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Nothing is By Chance


Sangay got an assignment to take a picture of a rare statue in the Guru Lhakhang in Pomeysa, Paro. Since he knew that the drive was going to be long and rough, he wanted a friend and he asked me to come along. Since I had not been to this monastery, I readily agreed.


We had to ask several people on the way if the road we were taking was right. The road was steep upwards, narrow and rough. When we finally reached a village after driving in the dust for around two hours, we asked a person, where the monastery is located. The old man had problem hearing, so we had to look for another man. He showed us the way—and we went further up. The rough drive was forgotten; the green lush meadow and the green fluttering leaves gave me a very cheerful mood. Besides, Sangay is a nonstop talker. We probably shared many secrets.


We finally reached the monastery. A gelong showed us the place where lama stays. The Lama, a very friendly man, gave us tea as soon as we reached inside. We realized only then that we should have taken a ‘chhanjay’. We are both careless in that sense and we forgot. Lama seemed a busy man. He had a guest that evening—the Tashigang Lam Neten. We stood in line to greet this guest and we quickly got out from his house to attend to our business.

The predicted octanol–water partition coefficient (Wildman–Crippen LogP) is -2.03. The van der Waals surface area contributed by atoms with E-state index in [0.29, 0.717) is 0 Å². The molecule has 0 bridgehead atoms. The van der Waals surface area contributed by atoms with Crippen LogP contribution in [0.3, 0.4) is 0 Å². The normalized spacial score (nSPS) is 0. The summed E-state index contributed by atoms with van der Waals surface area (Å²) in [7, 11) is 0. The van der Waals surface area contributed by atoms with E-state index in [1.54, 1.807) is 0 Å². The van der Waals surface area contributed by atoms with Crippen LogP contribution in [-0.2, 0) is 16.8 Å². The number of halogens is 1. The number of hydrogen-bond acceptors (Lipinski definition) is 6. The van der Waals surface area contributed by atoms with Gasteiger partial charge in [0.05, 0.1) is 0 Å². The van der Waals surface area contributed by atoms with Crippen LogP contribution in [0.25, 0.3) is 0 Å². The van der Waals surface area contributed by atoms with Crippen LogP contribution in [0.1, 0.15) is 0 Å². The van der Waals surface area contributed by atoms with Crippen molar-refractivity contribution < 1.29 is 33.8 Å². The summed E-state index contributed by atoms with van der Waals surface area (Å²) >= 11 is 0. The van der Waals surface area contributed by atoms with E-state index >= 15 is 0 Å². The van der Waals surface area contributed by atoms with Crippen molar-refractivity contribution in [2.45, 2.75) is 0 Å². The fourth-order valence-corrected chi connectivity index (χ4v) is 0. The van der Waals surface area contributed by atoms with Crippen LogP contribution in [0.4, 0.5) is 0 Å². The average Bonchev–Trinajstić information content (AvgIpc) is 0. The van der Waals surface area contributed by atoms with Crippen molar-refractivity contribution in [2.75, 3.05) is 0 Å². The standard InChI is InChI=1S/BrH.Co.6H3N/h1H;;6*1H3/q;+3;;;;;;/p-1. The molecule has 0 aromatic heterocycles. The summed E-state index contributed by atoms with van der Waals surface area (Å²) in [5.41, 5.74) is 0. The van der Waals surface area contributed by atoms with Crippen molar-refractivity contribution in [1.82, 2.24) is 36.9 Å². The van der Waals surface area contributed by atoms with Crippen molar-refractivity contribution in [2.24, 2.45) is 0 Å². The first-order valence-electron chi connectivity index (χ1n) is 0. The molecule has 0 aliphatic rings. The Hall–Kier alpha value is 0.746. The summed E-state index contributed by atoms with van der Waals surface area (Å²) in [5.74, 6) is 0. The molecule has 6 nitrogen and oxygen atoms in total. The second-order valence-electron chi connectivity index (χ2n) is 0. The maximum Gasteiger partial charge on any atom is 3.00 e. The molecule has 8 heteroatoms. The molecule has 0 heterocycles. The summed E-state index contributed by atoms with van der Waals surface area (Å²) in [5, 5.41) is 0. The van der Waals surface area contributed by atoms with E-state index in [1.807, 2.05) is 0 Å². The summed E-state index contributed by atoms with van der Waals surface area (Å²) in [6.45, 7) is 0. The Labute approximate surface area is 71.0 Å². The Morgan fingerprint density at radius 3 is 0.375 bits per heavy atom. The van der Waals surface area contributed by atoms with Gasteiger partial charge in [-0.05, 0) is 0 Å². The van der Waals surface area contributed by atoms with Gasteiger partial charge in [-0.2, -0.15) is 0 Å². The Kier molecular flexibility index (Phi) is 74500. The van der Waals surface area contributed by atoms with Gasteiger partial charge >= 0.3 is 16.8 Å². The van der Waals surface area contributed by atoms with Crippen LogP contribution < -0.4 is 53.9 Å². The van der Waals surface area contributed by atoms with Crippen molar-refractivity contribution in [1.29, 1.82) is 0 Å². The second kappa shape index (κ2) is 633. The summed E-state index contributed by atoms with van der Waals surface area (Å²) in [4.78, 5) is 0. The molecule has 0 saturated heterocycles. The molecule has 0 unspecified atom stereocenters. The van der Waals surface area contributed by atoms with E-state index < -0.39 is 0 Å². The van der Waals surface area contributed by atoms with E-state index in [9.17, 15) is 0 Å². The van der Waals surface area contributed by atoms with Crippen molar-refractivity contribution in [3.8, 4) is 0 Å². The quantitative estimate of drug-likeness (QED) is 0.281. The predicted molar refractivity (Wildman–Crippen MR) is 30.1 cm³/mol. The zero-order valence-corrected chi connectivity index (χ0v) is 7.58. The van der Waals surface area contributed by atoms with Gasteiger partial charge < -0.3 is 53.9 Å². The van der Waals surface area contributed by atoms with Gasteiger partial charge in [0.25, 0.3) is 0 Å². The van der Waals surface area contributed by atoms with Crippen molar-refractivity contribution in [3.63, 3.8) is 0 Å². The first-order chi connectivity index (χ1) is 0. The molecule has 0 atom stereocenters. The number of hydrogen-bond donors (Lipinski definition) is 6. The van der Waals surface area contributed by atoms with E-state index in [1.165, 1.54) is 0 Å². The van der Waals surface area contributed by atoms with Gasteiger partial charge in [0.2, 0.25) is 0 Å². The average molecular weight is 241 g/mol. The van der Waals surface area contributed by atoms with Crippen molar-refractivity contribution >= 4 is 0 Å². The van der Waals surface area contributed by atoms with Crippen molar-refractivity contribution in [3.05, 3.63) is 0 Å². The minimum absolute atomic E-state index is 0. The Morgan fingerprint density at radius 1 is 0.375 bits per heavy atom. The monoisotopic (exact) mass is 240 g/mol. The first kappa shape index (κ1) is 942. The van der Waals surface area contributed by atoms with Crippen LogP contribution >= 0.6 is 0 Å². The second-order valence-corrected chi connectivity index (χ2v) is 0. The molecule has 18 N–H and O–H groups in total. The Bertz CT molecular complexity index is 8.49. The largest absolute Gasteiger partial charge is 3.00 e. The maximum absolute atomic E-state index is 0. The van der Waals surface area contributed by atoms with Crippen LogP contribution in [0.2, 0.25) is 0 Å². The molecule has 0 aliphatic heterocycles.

I asked the young gelong who took us to the monastery: “Nochu, gati ley mo?” I asked it in a soft long tune. He said, “Tashigang ley en la.”

I squeaked with enthusiasm now and I asked, “Tashigang ogai ya?”

And to my utter surprise he answered that he is from Bartsham. Now, that is where I am from too. It was unimaginable for me to think that I was meeting a person from my village in a place so far away; a place that I didn’t even know existed. I asked him if the Lama was married and his wife was from Bikhar. I wanted to clear my doubt first. I met this lama before when I was in Tashigang. He was married to a classmate of mine. Though I forgot his face, I thought I sensed a familiarity I couldn’t really place.


This drove me totally surprised and it was still unbelievable. I then asked him about his mother and other siblings.

On my way back, I had to tell Sangay over and again that it was unbelievable; it is true that nothing is by chance. Who could have thought I would meet a person from there from my village? And then, as we drove back, we caught up with the taxi that dropped the lama to the monastery. And the taxi driver was my niece’s husband. Sangay and I were already talking about dropping at my niece’s house in Paro and we met her husband on the way. Things were—like—rippling in a circle around my heart. I couldn’t answer what fate this was. But if fate is always to present such ripples of pleasant surprises, I thought, there will not be any sadness.

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